• Does anyone have any names of people who can fix mortar? I recently took the siding off the back of my house and was told the mortar should be re-done and this conversation has me thinking I should get it taken care or.

    • austindc

      If you have really old soft mortar, you need one of the companies that knows how to do that. We used the posts on PoPville to narrow the companies down to Renaissance and Edgar’s Masonry. We went with Renaissance because they were able to do more work for us for the same price that Edgar’s quoted, but both companies were very professional. Renaissance did the entire back side of our 100 year old row house in Columbia Heights plus a substantial amount of work on the interior of our basement, and they added a new terra cotta thing to our chimney with a new cap on it. The whole job cost about $6000 and was done in 8 days. All the work was done by hand so as not to damage our soft old bricks.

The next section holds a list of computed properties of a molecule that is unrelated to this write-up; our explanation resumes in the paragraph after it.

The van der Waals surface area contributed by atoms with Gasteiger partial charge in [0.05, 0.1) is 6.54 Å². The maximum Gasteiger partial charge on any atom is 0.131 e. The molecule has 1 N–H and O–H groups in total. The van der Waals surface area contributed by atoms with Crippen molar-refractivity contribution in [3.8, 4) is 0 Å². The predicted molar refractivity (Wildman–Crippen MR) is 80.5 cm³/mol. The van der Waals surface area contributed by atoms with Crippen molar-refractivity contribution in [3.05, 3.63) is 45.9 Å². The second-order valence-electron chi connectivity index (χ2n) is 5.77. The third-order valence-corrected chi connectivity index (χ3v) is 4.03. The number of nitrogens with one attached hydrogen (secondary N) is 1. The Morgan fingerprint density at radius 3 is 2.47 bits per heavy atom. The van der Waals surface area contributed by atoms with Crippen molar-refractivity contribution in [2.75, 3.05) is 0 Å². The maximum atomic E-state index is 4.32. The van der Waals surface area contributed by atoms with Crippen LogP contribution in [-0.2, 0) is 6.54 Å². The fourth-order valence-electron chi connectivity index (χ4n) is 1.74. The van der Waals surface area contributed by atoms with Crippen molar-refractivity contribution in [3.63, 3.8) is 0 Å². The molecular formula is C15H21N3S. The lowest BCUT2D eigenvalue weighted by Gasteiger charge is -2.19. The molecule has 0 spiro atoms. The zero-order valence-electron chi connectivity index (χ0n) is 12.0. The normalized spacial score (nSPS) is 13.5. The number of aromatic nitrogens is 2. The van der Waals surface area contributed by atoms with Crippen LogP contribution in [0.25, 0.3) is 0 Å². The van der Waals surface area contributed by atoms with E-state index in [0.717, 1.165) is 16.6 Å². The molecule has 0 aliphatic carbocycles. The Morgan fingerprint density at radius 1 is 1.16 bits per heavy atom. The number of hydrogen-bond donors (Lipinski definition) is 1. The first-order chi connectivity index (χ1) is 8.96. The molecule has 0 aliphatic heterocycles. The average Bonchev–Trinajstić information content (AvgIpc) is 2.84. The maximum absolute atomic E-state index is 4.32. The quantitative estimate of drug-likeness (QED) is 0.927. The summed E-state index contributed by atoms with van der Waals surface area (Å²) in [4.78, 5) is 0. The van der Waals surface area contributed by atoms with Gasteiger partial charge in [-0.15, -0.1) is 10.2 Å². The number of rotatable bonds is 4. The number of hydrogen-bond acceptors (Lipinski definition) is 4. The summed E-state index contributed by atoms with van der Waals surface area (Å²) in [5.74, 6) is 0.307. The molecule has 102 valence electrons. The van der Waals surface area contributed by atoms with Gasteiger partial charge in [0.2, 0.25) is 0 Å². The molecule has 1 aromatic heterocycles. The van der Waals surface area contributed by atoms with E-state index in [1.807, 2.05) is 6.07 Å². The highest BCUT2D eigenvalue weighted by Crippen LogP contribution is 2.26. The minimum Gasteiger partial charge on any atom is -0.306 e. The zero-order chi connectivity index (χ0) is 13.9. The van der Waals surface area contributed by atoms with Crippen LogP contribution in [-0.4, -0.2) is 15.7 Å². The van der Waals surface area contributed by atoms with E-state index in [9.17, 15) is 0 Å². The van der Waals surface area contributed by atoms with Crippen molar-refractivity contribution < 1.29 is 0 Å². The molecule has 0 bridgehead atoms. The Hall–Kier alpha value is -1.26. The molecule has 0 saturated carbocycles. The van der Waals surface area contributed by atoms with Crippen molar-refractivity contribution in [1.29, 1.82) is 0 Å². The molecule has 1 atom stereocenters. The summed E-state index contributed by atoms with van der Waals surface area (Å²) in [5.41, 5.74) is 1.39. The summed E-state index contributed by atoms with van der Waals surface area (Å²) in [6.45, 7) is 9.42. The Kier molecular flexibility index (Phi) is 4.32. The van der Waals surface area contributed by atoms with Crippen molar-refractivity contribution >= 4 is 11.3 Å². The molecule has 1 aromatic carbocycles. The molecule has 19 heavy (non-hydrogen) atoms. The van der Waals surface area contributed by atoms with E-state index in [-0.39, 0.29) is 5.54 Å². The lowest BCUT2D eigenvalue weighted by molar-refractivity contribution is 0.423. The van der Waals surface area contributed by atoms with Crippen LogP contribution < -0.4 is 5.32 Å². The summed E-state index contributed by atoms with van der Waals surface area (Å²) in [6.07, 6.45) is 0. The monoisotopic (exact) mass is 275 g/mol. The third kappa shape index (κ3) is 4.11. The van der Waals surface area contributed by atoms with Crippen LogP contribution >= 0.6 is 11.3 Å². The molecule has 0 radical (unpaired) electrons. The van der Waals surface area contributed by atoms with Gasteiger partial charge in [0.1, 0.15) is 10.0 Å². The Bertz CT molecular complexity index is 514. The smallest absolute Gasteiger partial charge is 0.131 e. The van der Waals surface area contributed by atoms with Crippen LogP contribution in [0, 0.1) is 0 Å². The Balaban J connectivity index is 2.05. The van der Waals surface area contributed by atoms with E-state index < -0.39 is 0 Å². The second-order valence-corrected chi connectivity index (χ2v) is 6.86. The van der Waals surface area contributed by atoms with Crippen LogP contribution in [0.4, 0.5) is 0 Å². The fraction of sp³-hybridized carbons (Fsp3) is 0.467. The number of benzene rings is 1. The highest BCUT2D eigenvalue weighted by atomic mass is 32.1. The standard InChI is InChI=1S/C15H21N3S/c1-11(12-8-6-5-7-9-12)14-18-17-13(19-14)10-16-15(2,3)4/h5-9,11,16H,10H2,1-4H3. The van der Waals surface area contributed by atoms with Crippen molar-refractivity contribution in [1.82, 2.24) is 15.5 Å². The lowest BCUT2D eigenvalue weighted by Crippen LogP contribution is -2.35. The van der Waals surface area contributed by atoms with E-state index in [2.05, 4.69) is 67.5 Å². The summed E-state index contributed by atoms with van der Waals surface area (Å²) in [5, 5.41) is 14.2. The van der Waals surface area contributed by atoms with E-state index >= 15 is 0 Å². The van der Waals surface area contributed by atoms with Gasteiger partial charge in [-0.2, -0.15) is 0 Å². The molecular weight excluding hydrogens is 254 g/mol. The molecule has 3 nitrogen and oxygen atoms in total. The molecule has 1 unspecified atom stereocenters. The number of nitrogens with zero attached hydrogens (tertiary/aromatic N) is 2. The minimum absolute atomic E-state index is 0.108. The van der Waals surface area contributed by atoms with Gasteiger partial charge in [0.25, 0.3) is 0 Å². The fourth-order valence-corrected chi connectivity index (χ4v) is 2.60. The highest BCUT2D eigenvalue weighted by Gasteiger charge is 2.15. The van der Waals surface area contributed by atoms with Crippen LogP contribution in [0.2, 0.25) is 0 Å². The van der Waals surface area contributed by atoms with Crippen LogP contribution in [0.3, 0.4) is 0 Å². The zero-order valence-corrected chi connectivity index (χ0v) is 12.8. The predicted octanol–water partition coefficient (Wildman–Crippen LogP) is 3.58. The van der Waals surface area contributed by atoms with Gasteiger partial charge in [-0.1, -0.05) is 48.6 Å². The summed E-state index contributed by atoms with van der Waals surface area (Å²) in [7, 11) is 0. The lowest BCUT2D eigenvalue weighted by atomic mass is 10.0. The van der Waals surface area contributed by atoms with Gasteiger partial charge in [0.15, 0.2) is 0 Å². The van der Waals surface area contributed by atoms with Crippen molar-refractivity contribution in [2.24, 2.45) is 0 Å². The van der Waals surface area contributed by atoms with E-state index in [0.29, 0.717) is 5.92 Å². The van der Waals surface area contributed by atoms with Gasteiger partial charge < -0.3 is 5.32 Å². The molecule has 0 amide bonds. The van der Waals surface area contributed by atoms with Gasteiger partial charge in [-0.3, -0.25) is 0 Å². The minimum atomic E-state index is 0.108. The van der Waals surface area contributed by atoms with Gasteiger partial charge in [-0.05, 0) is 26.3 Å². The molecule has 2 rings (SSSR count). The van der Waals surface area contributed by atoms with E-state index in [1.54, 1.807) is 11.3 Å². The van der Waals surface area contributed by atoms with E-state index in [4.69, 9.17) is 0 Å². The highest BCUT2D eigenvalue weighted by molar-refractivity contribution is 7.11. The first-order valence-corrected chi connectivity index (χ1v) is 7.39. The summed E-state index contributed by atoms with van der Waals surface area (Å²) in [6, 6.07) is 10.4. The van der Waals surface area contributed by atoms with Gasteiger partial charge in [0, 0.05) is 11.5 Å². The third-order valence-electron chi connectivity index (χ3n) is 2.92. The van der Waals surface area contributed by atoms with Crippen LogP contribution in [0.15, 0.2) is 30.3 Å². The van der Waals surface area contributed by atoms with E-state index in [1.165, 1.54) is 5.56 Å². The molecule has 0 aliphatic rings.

• Those are definitely two solid choices for doing this work. I would also recommend Pointing Plus – I knew I’d made a good choice with those guys when I went to get my historical permit and. I told the woman at the desk that I was using Pointing Plus and she said “oh, you’re fine then” and approved the project without hesitation. They did really, really great work on our place in ledroit Park.

      • Edgar’s repointed our house. We’re an end rowhouse, so it was three sides, a big job. They did a beautiful job, did the work on time, and cleaned up. The price you quote for Renaissance surprises me. Their quote was higher than Edgar’s for our house, which cost a whole lot more than $6k.

        • the price quoted sounds really cheap to me too, must have been done in the off season or something. I think our place was about $11k from Pointing Plus. You don’t want this done cheaply.